The Rail Club Live in Fort Worth opened its doors Saturday for the first time since the Fourth of July despite statewide orders that bars remain closed due to the spread COVID-19.
It’s the second time co-owner and operator Chris Polone has invited people in the since the mandate went into effect.
The first came just days after Gov. Greg Abbott (R) announced businesses whose sales were 51% or more alcohol were to close to prevent the spread of COVID-19.
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Though Polone said he wasn’t serving alcohol at the time, TABC suspended his liquor license.
Less than a month later, he’s reopening again.
He said he still won’t serve, but some of the 800-plus bars around the state joining him might.
"We're in a position to where we're starving ourselves out, so we don't have a choice but to stand up,” Polone said.
Polone’s calling the protest “Freedom Fest.”
"From the outside looking in by reading the headlines, it just looks like we're a bunch of ticked off bar owners. Don't get me wrong. We are ticked off bar owners. But that's not what we're trying to show," he said. "We're trying to show that we can open up safely, and what Greg Abbott said about us being the cause of the spread and the spike of COVID-19 is completely not true."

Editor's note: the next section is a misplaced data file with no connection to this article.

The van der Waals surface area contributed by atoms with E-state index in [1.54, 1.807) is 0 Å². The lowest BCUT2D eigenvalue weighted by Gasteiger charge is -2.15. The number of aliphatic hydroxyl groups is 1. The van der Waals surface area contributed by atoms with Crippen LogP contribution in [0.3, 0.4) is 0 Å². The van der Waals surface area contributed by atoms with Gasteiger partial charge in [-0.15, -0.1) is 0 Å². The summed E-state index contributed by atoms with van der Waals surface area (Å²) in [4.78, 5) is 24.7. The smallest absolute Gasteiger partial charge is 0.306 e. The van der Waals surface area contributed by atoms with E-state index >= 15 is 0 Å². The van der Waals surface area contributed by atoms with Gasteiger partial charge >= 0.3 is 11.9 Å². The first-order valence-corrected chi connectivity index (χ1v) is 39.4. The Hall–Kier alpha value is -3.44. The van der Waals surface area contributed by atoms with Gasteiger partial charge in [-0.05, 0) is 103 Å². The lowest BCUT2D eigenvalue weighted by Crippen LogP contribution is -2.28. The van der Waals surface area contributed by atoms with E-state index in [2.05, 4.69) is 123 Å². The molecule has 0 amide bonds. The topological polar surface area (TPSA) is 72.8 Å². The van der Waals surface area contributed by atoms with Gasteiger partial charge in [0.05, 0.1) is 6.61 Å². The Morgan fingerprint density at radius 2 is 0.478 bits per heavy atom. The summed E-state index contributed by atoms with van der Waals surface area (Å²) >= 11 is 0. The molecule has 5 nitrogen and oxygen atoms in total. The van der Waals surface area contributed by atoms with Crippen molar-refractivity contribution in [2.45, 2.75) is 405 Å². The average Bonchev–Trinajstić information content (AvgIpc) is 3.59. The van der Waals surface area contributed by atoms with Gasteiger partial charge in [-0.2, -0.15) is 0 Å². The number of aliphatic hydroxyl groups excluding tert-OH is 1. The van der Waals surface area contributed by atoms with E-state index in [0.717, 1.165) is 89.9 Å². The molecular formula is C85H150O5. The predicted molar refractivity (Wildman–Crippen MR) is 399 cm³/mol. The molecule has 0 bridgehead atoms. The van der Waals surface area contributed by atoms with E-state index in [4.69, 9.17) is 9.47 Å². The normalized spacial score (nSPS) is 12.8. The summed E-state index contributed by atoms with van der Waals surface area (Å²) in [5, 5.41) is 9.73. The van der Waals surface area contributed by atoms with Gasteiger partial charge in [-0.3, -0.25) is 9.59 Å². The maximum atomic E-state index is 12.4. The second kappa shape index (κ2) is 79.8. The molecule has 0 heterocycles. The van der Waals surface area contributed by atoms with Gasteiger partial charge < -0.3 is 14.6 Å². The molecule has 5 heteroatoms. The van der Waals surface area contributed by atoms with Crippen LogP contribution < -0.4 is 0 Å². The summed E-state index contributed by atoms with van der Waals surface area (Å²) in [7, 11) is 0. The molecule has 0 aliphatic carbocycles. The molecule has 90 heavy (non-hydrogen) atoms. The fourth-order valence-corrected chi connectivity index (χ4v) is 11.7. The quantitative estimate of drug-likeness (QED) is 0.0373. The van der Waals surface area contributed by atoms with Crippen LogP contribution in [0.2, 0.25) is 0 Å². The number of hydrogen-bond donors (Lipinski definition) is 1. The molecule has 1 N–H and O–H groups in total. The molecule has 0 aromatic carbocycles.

He said each establishment participating is expected to follow uniform safety procedures including operating at 25% capacity, checking temperatures at the door and requiring patrons to remain at their tables.
He said the requirements go above and beyond what’s being required by both federal and state agencies for restaurants.
Polone, like a lot of other bar owners, argues those whose sales are majority alcohol are being unfairly targeted.
TABC said they’re aware of the event and issued a statement.
“Agents will be conducting inspections throughout the weekend to ensure businesses are complying with the governor's executive orders.”
While promoting “Freedom Fest,” Polone said he received death threats. But as a bar owner, he said he has little left to lose.
"I went all-in on this. This was my dream. This is my business. Yes, to answer your question. It's 100% worth it,” he said.
To date, he estimates he’s lost between $70,000 and $80,000 in business since March. He expects that number to climb into the hundreds of thousands of dollars if forced closures drag on.